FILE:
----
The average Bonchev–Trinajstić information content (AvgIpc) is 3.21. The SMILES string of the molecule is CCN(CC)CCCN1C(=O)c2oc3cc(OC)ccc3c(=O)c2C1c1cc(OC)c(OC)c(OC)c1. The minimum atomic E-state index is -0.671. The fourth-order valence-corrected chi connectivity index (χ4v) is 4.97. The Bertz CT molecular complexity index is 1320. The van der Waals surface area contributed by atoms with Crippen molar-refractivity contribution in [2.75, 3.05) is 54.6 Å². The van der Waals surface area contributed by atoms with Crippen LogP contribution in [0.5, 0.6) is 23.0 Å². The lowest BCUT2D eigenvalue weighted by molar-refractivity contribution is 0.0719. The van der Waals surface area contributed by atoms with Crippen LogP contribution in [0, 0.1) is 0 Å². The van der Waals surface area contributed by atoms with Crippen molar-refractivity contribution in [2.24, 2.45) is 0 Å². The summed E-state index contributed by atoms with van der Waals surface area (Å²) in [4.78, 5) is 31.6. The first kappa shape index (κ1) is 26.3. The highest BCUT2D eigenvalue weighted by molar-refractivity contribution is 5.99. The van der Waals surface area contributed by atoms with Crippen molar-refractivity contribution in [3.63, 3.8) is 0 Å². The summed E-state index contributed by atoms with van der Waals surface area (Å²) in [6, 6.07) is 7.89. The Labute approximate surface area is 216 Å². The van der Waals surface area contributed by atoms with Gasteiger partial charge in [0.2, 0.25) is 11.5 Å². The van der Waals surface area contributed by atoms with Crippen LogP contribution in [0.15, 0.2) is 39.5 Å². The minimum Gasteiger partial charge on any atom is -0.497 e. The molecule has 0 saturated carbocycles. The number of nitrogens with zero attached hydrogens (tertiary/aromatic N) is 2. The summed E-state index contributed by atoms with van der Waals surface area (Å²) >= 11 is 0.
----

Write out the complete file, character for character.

The average Bonchev–Trinajstić information content (AvgIpc) is 3.21. The SMILES string of the molecule is CCN(CC)CCCN1C(=O)c2oc3cc(OC)ccc3c(=O)c2C1c1cc(OC)c(OC)c(OC)c1. The minimum atomic E-state index is -0.671. The fourth-order valence-corrected chi connectivity index (χ4v) is 4.97. The Bertz CT molecular complexity index is 1320. The van der Waals surface area contributed by atoms with Crippen molar-refractivity contribution in [2.75, 3.05) is 54.6 Å². The van der Waals surface area contributed by atoms with Crippen LogP contribution in [0.5, 0.6) is 23.0 Å². The lowest BCUT2D eigenvalue weighted by molar-refractivity contribution is 0.0719. The van der Waals surface area contributed by atoms with Crippen LogP contribution in [0, 0.1) is 0 Å². The van der Waals surface area contributed by atoms with Crippen molar-refractivity contribution in [2.24, 2.45) is 0 Å². The summed E-state index contributed by atoms with van der Waals surface area (Å²) in [4.78, 5) is 31.6. The first kappa shape index (κ1) is 26.3. The highest BCUT2D eigenvalue weighted by molar-refractivity contribution is 5.99. The van der Waals surface area contributed by atoms with Crippen molar-refractivity contribution in [3.63, 3.8) is 0 Å². The summed E-state index contributed by atoms with van der Waals surface area (Å²) in [6, 6.07) is 7.89. The Labute approximate surface area is 216 Å². The van der Waals surface area contributed by atoms with Gasteiger partial charge in [0.2, 0.25) is 11.5 Å². The van der Waals surface area contributed by atoms with Crippen LogP contribution in [0.15, 0.2) is 39.5 Å². The minimum Gasteiger partial charge on any atom is -0.497 e. The molecule has 0 saturated carbocycles. The number of nitrogens with zero attached hydrogens (tertiary/aromatic N) is 2. The summed E-state index contributed by atoms with van der Waals surface area (Å²) >= 11 is 0.